Monasteries of the Heart

Old Monk's Journal: Journal Entry 190

This summer I read The Art of the Wasted Day by Patricia Hampl and remember two great passages. In the first chapter, Hampl recalls being prepared for her First Confession and learning as an eight-year-old that daydreaming was considered an “occasion of sin.” That’s what the Baltimore Catechism listed in its “examination of conscience.” Hampl writes, “I don’t hesitate. I throw my lot with the occasion of sin. I couldn’t care less what it’s called. It’s pure pleasure. Infinite delight. For this a person goes to hell. Okay then.”

Later in the book she writes about asking a cloistered nun “what her way of life was based upon—love of god, the search for meaning? What was the foundation of the contemplative life? Oh, she said without a pause—leisure it’s based on leisure.” Hampl continues, “She didn’t say her life was about leisure, but based on it.”

Truth be told I did go to the monastery at the age of 17 because I was attracted to a life of leisure. I imagined days spent in reading and prayer and slow walks in the cloister and lots of silence and solitude. I was only in the monastery a day or two when that image was erased. We spent most of our time working and working and working. And though we didn’t talk, we were always in a group—not much solitude. It took a few years, but I finally figured out that you had to make your own time for leisure. It didn’t necessarily come by following the daily monastic schedule. That meant working at having real conversations, praying the psalms in a reflective manner, building in regular time for reading and writing and daydreaming, taking time to visit museums and art galleries, and attend an occasional play and concert. The world will do everything it can to convince you that all of this is an “occasion of sin,” a way of getting sidetracked from all the work that must be done to bring in the reign of God. But, like Hampl, I believe that staring out windows for long periods of time, that imagination and reflection and wasting hours with friends over a good meal or over a good poem, is as essential as works of mercy.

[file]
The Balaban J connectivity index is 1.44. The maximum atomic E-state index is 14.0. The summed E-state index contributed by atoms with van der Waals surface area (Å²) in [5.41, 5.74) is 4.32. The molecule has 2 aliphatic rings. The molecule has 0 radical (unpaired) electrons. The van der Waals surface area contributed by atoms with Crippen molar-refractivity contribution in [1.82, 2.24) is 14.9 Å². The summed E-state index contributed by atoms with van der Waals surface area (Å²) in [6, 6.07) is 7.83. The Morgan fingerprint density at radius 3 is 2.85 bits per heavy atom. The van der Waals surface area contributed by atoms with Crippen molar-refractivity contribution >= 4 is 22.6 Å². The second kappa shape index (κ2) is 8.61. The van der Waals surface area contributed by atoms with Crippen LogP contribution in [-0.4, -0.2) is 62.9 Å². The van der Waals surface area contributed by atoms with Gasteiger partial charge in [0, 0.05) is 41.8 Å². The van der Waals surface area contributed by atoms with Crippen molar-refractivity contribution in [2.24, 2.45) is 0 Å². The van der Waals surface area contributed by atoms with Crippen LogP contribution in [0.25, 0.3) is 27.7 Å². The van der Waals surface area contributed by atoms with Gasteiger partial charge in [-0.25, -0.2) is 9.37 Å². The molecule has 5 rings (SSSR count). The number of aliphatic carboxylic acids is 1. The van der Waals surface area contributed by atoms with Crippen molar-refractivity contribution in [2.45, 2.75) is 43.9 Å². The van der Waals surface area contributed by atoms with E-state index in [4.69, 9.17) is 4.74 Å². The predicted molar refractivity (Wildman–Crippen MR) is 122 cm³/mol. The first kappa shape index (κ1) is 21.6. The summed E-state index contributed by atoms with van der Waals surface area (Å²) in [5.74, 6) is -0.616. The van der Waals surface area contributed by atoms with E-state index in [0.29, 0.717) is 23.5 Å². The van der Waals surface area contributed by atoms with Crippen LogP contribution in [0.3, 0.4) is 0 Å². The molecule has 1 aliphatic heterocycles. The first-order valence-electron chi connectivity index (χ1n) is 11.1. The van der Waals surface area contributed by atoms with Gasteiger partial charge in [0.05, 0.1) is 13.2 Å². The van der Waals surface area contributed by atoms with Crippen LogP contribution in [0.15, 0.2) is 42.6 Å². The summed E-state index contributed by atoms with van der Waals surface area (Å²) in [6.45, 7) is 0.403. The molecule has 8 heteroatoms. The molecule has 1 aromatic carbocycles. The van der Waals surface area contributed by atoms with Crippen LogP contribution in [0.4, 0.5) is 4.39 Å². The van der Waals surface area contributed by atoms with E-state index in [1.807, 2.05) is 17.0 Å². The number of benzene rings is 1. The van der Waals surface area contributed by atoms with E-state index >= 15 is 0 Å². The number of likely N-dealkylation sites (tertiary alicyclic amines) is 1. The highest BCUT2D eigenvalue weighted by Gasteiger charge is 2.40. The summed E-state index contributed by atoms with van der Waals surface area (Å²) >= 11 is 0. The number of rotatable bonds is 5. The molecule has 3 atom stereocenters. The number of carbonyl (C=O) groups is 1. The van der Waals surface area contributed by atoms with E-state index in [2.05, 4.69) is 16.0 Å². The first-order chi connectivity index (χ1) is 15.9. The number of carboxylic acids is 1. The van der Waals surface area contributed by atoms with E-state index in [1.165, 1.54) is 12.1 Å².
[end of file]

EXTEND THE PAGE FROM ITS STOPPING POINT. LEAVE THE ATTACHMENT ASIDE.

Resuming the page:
Well, I like to think that I believe it. Yet even this morning, I woke up thankful that the worst of my cold and flu bout was over, and I could attack my “to do list” with a vengeance, making up for the work day that I had missed. I felt a little guilty when I found myself too fatigued and was forced to take it easy, mostly loafing and napping. Then I remembered one of Dorothy Day’s favorite Desert Sayings: “Each morning I wake up will all these solutions and joyous I lay waste the day.”

To view or make comments you must be logged in to Monasteries of the Heart. If you are not yet a member, you can create a free membership account at now. A real person authenticates each new member account to avoid spam accounts so you will not have immediate access. As soon as your account is verified you will receive an email with further instructions.

A blog by Mary Lou Kownacki
A personal journal captures what’s in the heart. Most of my adult life I’ve recorded my notes, brief reflections, poems, reactions to daily events in a journal. It is an ongoing source of monastic formation; the rich and raw material of life that helps shape my Monastery of the Heart. About a year ago, Old Monk began to appear on my journal’s pages. Mary Lou Kownacki, OSB, is the Monasteries of the Heart coordinator.

Previous Posts Posted